Motorcycle vs Car Insurance

How Does Motorcycle Insurance Differ From Car Insurance?

California requires that all motorists purchase liability coverage before they take their vehicles on California’s roads, and the requirements are the same for both motorcycles and motor vehicles. The premiums that motorcycle riders pay for their coverage is usually higher than the price that owners of motor vehicles pay, and there are several reasons for this, including the following:

The Factors that Affect Motorcycle Rates

It Costs More to Insure a Motorcycle than a Car

The average motorcycle costs between $5,000 and $35,000, but the average car costs approximately $42,258. This is just one of the reasons that it costs more to insure a car than a motorcycle. In addition to that, motorcycle riders were 29 times more likely to perish in a motorcycle accident than passengers in a car were to die in a car accident. Motorcycle riders were also four times more likely to sustain injuries in a crash. On top of that, the injuries received in a motorcycle accident are likely to be much more catastrophic than those sustained in a car accident. For these reasons, insuring a motorcycle is going to be much more expensive than insuring a motor vehicle in California.


Motorcycle riders receive more catastrophic injuries from accidents than riders in motor vehicles because they are not protected inside of a vehicle. Many riders have been thrown from their motorcycles and sustained injuries as they hit the ground. Motorcyclists have the option of purchasing coverage called “medical payments” or MedPay. MedPay covers the medical bills of people injured in a collision no matter who caused the accident.

MedPay will cover expenses related to medical bills for physicians and hospitals, the deductibles and copayments for your health insurance, the ambulance or emergency technician’s fees, bills for X-rays, surgeries and prostheses, and nursing services. This additional coverage is necessary if you take a passenger on your motorcycle because the liability coverage you are required to have will not cover your medical bills or the bills of your passenger.

Additional Coverage for Passengers

Before you may take your motorcycle out on the road, the state of California requires that you purchase liability coverage so that you can take financial responsibility for the collision if you are at fault for the crash. This includes $15,000 of personal injury liability coverage for one person, $30,000 of liability coverage for one accident and $5,000 of property damage liability coverage for one collision. This coverage only applies to the people in the other vehicle that you hit.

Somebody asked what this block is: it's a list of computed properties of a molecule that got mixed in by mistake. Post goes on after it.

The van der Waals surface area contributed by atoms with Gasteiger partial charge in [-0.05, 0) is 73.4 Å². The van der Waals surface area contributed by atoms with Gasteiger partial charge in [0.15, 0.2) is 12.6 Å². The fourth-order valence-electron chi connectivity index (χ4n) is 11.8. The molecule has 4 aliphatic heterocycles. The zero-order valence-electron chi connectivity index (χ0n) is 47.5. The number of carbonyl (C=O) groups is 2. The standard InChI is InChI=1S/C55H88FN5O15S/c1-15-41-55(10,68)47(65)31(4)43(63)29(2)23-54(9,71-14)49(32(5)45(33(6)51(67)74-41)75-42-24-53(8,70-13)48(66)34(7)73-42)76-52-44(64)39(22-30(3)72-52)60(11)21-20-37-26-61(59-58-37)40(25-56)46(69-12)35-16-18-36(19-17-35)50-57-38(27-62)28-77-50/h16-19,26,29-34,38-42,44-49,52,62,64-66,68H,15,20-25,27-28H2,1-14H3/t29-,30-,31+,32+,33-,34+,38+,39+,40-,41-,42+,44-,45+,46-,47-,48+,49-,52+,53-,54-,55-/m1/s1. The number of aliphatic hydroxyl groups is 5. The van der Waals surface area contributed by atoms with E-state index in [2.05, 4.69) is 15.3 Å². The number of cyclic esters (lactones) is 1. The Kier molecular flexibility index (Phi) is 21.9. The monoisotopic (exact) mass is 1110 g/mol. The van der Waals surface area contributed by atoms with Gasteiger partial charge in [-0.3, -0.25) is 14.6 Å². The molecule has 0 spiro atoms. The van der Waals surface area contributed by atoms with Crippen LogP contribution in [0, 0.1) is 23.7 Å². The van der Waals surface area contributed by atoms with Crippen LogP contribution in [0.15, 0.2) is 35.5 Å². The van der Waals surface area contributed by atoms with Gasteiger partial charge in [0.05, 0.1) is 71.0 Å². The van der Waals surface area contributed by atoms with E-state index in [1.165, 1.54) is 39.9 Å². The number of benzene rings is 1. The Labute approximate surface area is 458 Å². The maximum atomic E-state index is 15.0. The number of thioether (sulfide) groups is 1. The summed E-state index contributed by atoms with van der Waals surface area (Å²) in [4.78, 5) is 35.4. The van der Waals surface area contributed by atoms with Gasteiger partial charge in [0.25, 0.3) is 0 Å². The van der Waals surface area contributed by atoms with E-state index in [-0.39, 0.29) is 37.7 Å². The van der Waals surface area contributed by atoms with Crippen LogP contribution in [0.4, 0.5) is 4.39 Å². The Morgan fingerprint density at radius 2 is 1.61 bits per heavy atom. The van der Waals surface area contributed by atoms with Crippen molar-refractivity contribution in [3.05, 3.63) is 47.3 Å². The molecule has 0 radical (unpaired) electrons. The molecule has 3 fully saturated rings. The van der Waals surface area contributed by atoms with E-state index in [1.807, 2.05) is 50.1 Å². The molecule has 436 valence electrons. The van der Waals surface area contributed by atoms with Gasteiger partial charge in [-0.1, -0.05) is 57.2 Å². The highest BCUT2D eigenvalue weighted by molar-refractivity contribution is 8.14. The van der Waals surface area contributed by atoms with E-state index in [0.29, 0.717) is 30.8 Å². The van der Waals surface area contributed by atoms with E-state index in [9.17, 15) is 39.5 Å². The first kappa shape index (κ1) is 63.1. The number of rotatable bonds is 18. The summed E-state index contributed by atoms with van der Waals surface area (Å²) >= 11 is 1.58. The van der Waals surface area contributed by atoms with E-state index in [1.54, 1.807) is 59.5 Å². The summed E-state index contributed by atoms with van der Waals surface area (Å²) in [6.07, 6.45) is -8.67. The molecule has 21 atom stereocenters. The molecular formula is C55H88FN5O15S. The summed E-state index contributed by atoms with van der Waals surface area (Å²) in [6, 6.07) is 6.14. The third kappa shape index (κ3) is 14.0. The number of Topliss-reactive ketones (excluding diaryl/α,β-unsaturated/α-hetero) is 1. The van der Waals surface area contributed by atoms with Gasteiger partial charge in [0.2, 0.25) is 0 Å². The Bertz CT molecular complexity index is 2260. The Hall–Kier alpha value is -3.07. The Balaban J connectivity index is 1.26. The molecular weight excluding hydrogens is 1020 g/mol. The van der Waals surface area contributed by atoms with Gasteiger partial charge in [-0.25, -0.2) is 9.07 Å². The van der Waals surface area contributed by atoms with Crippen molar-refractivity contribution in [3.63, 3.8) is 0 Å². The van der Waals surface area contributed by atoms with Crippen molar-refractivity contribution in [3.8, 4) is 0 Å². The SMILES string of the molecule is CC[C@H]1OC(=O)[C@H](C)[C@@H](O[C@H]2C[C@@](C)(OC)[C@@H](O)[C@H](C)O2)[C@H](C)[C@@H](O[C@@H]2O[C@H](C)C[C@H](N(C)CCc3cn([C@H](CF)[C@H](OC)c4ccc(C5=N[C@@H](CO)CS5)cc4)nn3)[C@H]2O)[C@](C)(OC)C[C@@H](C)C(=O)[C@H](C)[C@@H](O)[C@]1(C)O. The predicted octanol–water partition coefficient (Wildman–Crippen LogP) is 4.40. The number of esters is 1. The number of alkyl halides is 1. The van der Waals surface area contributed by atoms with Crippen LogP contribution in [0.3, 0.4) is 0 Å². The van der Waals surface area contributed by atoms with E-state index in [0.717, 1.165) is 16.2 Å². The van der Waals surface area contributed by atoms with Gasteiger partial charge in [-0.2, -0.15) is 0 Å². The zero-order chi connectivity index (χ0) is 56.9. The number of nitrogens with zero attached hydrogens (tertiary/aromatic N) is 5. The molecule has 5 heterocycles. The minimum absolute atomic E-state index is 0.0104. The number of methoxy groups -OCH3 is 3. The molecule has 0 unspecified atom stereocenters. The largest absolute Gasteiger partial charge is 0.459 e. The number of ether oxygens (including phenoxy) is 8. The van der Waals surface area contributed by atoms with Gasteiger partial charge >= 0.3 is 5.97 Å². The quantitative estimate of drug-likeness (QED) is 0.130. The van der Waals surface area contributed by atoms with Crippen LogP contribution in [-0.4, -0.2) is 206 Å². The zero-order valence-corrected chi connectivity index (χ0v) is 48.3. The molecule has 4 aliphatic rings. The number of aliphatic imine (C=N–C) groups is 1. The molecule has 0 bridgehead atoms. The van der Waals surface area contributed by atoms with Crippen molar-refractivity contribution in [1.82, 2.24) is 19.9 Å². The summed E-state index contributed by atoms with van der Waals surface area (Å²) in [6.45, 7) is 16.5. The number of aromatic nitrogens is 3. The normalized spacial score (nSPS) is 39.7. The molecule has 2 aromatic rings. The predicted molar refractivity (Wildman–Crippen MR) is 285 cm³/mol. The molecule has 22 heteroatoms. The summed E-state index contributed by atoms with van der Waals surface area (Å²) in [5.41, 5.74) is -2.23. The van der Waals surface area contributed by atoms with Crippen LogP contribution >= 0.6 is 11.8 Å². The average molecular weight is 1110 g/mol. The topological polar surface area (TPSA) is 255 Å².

If you want to provide for your passengers, you have the option of purchasing MedPay coverage as was mentioned above, but you can also purchase guest passenger liability coverage. Guest passenger liability coverage will pay your passenger’s medical bills in the event that you cause a collision in which your passenger is injured.

What’s the Difference between Insuring a Motorcycle and Insuring a Car?

The main differences between insuring a motorcycle and a car include the following:

  • You may have purchased several items for your motorcycle that you do not have to purchase for a car. These may include your helmet, your backrest and your saddlebags. These additional items will increase the price of your motorcycle coverage.
  • Because it is more likely that you will suffer serious injuries on a motorcycle, your agent will charge you more for medical coverage. Motorcycle riders are at higher risks for personal injuries than drivers of other types of vehicles.
  • If you are insuring a car, your passengers are included in the price for your personal injury coverage. Motorcycle insurance doesn’t cover passengers because you are expected to be the only person on the bike. Therefore, you must purchase additional coverage if you want to ensure that your passenger can be covered.

Add-Ons for Motorcycle Coverage

You can add several other types of coverage to your motorcycle policy that do not necessarily apply to a motor vehicle. These include the following:

Roadside Assistance

If you have roadside assistance coverage, emergency services will come to your aid to get your motorcycle back in working order again. Roadside assistance coverage applies to several mishaps, including a jump when your battery will not start. If the mechanic cannot get your motorcycle to work again, a tow truck will take it to the shop of your choice.

Original Equipment Manufacturer

This coverage guarantees that your mechanic will replace your motorcycle’s parts with the original manufacturer’s parts.